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... a weekly service for the media on news items related to Marijuana Prohibition.

February 16, 1995

Michigan Lawyer Still Being Persecuted By The Feds
After Serving Eight Months In Prison For
ONE Joint!

        February 16, Bay City, Michigan, in the latest twist in a federal marijuana case involving attorney Edward Czuprynski, the full U.S. Court of Appeals for the Sixth Circuit, all fifteen judges, ruled en banc that a search of Czuprynski's law office and home was constitutional.
        Czuprynski was federally indicted in May, 1992 for 1.6 grams of marijuana [about a joint -ed.].  Following a trial, he was sentenced to serve a whopping 14 months in a federal penitentiary.  After eight months, however, a panel of three judges on the U.S. Court of Appeals ordered Czuprynski's release from prison in July of 1993 and ruled in his favor four months later on constitutional grounds, the first of seven issues Czuprynski raised on appeal.
        Upon the government's appeal, the full court's recent decision examined only one raised constitutional issue and sent the case back to the original three judge panel to review and rule on the remaining six issues.
        In the 11-4 split decision, the dissenting justices commented that they "can not condone the type of prosecutorial overkill that has taken place here," adding that "it only points out the great expense of this court's time and resources in hearing a case en banc [which involves] such an insignificant amount of marijuana."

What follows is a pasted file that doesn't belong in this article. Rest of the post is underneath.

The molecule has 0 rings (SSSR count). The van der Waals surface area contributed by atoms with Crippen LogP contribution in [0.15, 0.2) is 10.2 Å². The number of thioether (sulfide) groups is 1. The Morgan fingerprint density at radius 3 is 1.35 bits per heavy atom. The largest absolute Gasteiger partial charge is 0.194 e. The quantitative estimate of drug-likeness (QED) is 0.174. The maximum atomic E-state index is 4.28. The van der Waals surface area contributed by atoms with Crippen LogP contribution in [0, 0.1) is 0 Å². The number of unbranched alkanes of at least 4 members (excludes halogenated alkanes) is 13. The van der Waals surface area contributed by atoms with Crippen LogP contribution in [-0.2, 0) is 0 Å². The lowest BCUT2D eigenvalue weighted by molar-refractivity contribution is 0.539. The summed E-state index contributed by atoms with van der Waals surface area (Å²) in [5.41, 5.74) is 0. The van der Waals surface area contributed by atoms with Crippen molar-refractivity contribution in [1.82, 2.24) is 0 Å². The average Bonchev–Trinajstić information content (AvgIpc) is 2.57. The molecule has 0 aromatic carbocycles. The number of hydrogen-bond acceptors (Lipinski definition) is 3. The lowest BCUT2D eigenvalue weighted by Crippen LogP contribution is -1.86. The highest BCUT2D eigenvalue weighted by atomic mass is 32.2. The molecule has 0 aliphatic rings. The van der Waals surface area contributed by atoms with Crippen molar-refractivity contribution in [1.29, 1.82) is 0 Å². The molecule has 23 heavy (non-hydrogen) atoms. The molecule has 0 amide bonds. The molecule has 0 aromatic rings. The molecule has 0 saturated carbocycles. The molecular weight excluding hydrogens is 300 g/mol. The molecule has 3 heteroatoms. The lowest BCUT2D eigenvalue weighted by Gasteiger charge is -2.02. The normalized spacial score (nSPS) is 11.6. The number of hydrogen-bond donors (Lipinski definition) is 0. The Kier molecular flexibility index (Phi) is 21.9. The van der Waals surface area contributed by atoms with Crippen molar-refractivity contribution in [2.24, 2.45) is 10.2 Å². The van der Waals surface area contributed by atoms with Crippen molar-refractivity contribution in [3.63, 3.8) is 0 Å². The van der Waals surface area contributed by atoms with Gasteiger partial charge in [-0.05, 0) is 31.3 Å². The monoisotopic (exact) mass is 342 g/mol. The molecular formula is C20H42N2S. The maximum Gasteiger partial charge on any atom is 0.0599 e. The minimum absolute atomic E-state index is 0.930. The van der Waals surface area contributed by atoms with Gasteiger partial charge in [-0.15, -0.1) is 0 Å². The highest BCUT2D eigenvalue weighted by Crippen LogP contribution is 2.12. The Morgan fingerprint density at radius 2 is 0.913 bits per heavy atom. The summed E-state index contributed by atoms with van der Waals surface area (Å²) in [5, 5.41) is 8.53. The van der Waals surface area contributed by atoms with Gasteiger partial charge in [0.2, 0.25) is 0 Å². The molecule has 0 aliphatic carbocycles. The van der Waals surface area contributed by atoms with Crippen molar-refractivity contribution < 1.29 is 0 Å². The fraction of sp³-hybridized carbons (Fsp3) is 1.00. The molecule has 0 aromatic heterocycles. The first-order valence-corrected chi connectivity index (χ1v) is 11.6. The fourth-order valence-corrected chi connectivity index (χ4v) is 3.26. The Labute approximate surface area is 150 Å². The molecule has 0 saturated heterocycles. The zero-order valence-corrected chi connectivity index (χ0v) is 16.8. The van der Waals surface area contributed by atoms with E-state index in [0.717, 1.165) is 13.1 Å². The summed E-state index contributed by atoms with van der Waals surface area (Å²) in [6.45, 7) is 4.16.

Czuprynski said he is considering an appeal to the U.S. Supreme Court and has secured the commitment from the American Civil Liberties Union and the National Lawyers Guild to support his effort.
        Czuprynski commented that "I may have lost the latest battle, but I'm confident I'll win this war," adding that, "the conviction against me resulted from a real railroading that trampled all over my rights."

        [For further information on this truly bizarre case, contact attorney Edward Czuprynski at 517-894-1155.  The U.S. Attorneys Office that is prosecuting [persecuting -ed.] Mr. Czuprynski can be reached for comment at 517-895-5712.]

U.S. House Resolution 97 -- Seeks To Create Law Enforcement "Rapid Strike Force"
To Aid America's
Failed Drug War

        January 4, U.S. Representative Barbara Kennelly (D-CT) introduced a bill to the Committee on the Judiciary that would, among other things:

        -Empower the Attorney General to establish in the FBI a unit, to be known as The Rapid Deployment Force (RDF), which shall be made available to assist units of local government in combating crime.

        -The RDF will be comprised of approximately 2,500 Federal law enforcement officers with training and experience in...drug-related crime.  [emphasis added -ed.]

        -Members of the RDF who are deployed to a jurisdiction shall be to empower such officers to make arrests and participate in the prosecution of criminal offenses under State law.